We call it the Trinity form because it is meant to be in honor of the people, the men, women and children that died during the triangular slave trade. So this Trinity form itself is almost like the spirit of those people that died being brought back to the African continent. You can see the outstretched hand, it's constructed as Zimbabwe, black granite, and the robe is handcrafted from a white marble from Italy and Carrara.

Rodney Leon:
The third element is a triangular reflecting pool or font, which introduces water in a meditative, ritualistic, and spiritual manner. Visitors are invited to pour libations or say a prayer in the memory of the millions of souls that were lost, lest we forget this monumental and historic tragedy. In front of that, as you pass through, it's kind of hard to see here but the names of, right about here on the lower area, the names of the people and the locations I should say, of the people where the people were taken from is inscribed in the front.

Rodney Leon:
In closing, I've come to the realization and believe that the process of memorialization is in itself for me, a sacred act to approach it as anything less becomes essentially a spiritual transgression. We are all entrusted with the responsibility to interpret the contribution to history of our ancestors for future generations, thereby acknowledging their humanity in a way that was not possible when they were alive.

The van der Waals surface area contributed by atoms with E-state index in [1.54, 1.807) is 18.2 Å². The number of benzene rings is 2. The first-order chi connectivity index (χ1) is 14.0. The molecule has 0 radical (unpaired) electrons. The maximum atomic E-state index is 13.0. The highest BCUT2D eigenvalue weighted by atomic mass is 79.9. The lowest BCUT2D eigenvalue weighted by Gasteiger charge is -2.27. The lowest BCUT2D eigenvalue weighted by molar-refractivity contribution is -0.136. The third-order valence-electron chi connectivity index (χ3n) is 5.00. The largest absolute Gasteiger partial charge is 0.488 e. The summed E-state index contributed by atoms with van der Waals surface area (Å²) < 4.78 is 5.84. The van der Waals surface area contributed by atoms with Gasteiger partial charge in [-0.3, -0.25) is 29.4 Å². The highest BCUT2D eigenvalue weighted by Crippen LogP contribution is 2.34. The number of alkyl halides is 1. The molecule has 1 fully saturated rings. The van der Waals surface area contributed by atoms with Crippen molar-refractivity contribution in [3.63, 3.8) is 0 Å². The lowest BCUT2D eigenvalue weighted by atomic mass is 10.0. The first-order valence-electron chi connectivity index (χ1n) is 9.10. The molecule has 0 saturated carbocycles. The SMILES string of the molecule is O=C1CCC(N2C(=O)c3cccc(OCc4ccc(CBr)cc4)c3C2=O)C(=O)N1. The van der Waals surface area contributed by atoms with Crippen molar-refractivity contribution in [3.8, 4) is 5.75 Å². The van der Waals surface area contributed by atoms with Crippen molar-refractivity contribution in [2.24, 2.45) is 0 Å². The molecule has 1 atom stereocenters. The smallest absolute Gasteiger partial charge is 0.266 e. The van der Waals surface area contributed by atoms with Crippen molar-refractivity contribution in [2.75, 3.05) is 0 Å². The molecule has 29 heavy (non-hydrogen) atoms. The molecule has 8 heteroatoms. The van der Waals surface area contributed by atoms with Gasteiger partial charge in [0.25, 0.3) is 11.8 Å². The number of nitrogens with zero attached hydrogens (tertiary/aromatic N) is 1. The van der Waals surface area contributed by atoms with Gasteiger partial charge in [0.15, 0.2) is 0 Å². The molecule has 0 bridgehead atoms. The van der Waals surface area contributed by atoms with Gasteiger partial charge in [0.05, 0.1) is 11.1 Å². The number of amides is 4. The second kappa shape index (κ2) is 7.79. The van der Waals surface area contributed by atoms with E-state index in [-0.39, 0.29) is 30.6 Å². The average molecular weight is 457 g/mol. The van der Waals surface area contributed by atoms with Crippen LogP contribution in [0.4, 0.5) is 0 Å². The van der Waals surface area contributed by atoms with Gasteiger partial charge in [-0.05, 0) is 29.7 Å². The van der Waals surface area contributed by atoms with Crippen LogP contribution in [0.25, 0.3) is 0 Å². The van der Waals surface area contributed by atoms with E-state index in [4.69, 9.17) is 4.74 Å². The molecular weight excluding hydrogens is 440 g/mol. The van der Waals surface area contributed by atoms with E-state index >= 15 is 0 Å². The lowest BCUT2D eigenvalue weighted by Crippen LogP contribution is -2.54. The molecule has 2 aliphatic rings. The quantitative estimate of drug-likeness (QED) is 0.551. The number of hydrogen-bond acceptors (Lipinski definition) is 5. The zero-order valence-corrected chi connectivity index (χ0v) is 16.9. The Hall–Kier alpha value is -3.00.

Rodney Leon:
This task has become even more difficult when we do not specifically know the details about the names or the lives of the people that we memorialize. For that reason, I believe it's an appropriate response requires the incorporation of multiple mediums of communication into the design in order to achieve our objectives. This allows us to see memorial design as being constituted of more than just purely physical form and space but also about ritual memory and what we all hold most sacred. Thank you.

Denise Herd:
Thank you so much Rodney, that was marvelous. Now we're going to invite our faculty up to have a very brief... Rodney, do you want to stay up? A very brief Q&A with the faculty Professor Stovall, Raiford and Kroiz. Would you like to come up and just have a seat? Yes. Come on up.

Denise Herd:
Yup, you may seat.

Leigh Raiford:
Well, thank you so much. It's really a gift and an honor to be able to kind of walk through both of those memorials with you, also as a New Yorker. So I really appreciate that. So we have an L&S 25, we generally have two questions that we begin and end every public speaker event with and I'm hoping that you can take those on for us.

Leigh Raiford:
I think the first you've answered quite beautifully, which is for us as is how do you define public art and why does it continue to matter? And then secondly, our students will be designing their own proposals for or their own public monuments works of public art for this campus as their final project? And so we ask our guests to consider what kinds of public art they would like to see.

Rodney Leon:
Okay, great. Everybody can hear me? I think that just even visiting this morning around Berkeley's campus and being from the East Coast and understanding the context of free speech and Berkeley's plays in the history of free speech and liberation and struggle politically, both in the past historically but also to a large extent, I believe currently in the future that there's so much of a reservoir of history and cultural here that can be mined for memorialization, interpretation, communication and manifesting itself on this campus.